The New York Times recently published what it doubtlessly considers a damning indictment of big box pharmacies. The article provides tales of unfortunates who received the wrong prescription, often with devastating consequences.
A man prescribed eye drops gets ear drops instead, which then damage his vision. A grandmother receives a chemotherapy drug instead of her antidepressant and dies soon after. A woman gets the wrong dose of an asthma drug and ends up in the ER. The “culprits” are not the pharmacists, but the chain drugstores who overwork their understaffed employees, forcing them to fill prescriptions at breakneck paces.
However, if you poke around the internet, you’ll soon discover that drug dispensing errors are hardly a new phenomenon. There are so many ways for error to creep in. Patient mix-ups, bad handwriting, confusing drug names. All pharmacies are aware of the potential for errors and are constantly devising procedures to minimize them — and actually with much success.
A 2009 article in the British Journal of Clinical Pharmacology reviewed global studies investigating medication errors. In several instances, new (at the time) technologies such as bar coding and carousel filling had reduced error rates 10-fold or more, from a fraction of a percent to around two in 10,000. Sure, even one error is too many, but it’s still a far cry from “chaos.”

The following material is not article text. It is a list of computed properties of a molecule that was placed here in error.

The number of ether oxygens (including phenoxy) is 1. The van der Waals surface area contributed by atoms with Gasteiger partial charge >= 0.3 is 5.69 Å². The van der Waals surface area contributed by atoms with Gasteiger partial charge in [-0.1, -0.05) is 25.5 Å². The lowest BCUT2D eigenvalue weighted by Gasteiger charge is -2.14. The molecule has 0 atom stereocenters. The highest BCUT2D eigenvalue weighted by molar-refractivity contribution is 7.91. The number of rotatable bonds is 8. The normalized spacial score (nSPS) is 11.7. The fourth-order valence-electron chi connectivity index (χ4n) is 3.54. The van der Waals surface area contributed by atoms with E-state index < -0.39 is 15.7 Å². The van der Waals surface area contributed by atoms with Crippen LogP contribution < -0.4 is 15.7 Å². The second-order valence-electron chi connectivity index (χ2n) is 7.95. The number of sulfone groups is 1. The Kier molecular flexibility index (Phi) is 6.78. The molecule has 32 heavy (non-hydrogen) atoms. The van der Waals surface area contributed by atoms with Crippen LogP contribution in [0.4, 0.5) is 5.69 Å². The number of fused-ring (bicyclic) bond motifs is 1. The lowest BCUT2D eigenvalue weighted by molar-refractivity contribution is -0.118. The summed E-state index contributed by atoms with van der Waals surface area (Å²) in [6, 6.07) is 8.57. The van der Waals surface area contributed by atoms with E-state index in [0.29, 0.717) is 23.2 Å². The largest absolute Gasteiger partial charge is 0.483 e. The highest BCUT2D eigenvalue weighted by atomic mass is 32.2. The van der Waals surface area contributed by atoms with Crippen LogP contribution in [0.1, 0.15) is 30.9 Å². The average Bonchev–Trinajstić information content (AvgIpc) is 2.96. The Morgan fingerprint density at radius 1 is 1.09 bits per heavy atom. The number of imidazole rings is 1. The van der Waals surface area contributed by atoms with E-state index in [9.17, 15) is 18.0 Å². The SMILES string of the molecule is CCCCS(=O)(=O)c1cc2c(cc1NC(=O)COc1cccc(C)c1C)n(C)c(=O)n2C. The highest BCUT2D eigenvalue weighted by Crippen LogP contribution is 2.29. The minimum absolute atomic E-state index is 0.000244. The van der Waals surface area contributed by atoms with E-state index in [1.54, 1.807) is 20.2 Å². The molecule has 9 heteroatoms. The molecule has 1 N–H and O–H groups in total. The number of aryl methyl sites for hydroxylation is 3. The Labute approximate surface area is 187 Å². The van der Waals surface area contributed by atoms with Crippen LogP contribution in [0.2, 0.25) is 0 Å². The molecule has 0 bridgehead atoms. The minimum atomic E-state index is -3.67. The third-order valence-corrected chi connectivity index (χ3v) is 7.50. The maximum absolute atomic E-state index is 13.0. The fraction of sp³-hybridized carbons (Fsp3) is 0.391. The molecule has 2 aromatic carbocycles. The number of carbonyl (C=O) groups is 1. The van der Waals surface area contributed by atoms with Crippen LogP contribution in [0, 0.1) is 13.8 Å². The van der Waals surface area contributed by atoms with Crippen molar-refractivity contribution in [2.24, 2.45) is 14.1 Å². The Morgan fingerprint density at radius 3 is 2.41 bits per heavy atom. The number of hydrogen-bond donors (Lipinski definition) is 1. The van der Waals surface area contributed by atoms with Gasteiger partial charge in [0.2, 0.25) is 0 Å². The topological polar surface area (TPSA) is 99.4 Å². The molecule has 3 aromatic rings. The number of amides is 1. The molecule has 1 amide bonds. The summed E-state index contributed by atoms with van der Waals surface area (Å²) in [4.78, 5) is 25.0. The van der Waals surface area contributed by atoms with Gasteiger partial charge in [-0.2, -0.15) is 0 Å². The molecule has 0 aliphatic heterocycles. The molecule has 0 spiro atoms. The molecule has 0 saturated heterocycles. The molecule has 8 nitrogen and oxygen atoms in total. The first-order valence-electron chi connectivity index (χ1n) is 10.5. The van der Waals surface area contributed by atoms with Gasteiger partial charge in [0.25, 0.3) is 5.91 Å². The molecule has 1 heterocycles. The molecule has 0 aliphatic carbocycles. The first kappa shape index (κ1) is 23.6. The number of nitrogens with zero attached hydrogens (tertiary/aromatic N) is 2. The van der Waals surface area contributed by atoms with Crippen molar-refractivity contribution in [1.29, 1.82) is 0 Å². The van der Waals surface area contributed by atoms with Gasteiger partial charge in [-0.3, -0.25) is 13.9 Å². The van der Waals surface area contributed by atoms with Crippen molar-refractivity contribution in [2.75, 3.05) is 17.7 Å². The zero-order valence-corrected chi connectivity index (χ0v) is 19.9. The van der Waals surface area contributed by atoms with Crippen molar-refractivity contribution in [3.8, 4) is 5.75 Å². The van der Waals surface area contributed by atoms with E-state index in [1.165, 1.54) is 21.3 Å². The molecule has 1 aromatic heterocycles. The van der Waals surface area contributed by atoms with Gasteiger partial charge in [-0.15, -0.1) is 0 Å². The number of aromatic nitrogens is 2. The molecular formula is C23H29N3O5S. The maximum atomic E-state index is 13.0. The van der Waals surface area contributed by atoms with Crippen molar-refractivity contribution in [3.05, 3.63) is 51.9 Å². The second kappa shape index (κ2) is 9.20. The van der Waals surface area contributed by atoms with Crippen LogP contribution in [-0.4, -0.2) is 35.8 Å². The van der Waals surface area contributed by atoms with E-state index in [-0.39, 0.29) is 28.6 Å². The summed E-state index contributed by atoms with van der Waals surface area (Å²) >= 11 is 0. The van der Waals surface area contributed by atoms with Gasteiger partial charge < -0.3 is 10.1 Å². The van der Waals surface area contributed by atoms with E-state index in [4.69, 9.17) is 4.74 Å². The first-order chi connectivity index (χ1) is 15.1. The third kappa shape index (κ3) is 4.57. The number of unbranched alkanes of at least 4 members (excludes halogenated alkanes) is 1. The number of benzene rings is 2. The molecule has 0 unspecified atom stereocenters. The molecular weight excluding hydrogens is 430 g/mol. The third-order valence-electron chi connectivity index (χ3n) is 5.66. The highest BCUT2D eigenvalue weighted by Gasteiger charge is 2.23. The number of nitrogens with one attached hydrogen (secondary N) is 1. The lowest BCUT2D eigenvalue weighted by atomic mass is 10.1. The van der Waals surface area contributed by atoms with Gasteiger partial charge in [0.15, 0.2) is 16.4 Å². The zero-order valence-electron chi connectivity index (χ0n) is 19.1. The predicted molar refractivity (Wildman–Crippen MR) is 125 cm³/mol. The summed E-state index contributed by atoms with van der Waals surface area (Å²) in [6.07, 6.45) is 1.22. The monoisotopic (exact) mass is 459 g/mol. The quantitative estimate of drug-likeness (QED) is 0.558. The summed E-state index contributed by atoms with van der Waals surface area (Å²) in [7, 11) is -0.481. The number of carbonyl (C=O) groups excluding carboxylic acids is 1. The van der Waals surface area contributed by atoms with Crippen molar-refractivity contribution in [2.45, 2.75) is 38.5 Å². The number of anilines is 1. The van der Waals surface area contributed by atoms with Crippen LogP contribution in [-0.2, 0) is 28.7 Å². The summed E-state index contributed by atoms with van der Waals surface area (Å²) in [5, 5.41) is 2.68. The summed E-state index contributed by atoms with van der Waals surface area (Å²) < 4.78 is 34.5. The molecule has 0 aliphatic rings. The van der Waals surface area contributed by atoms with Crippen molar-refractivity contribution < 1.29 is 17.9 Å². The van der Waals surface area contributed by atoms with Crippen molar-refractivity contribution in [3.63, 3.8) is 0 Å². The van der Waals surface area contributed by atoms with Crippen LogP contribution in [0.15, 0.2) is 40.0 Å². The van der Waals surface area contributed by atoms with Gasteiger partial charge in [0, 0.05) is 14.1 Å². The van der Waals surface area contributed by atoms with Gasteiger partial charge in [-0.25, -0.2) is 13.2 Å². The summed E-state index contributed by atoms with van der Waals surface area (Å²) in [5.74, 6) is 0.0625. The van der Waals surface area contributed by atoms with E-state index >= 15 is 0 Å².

What the Times article doesn’t get is there’s a much larger health problem than medication errors: prescription nonadherence. A 2018 review estimated that nonadherence to drug therapy yearly adds $100 billion to $300 billion to U.S. healthcare costs and leads to about 125,000 deaths. Anyone who takes a medication for a chronic disease knows how persistent pharmacies and insurers are in promoting adherence to drug therapy.
Yet amazingly, pharmacy support of refills is one of the Times’ major complaints. Instead of praising chains such as CVS or Rite-Aid for policies that encourage patients to obtain 90-day drug supplies, they chastise them for being greedy. It’s even suggested that by enabling patients to receive 90-day drug refills, chains makes it easier for mental health patients to stockpile their drugs and commit suicide. Even though the author acknowledges that CVS allows doctors to place limits on refills, it’s still infuriating to encounter unsupported allegations that chain pharmacies are overlooking safety concerns to focus on their own bottom line.
I’d argue that mail order drug delivery was a major improvement to our healthcare delivery system and the refinements added since then have continued to make a good thing better. Mail order doesn’t replace the pharmacist and the benefit of patient counseling; but it does make accessing and taking drugs a lot easier.
But let’s look at this “greed” issue more closely. Pharmacies, whether they’re family-owned or a publicly traded chain, need to make a profit. This can be accomplished in two ways — reducing overhead and expenses or maximizing revenue. Unfortunately, we all know the uproar that results whenever prices are increased, even if in order to avoid selling at a loss.
Pharmacies, like the rest of us in the healthcare industry, are being squeezed by our national obsession on prescription drug prices. If critics rail at even modest price increases, what are the likely consequences? Fewer pharmacists and more dispensing errors? Fewer doctors and nurses? Fewer breakthrough drugs with more shortages?
Price myopia — that’s the real chaos putting patients at risk.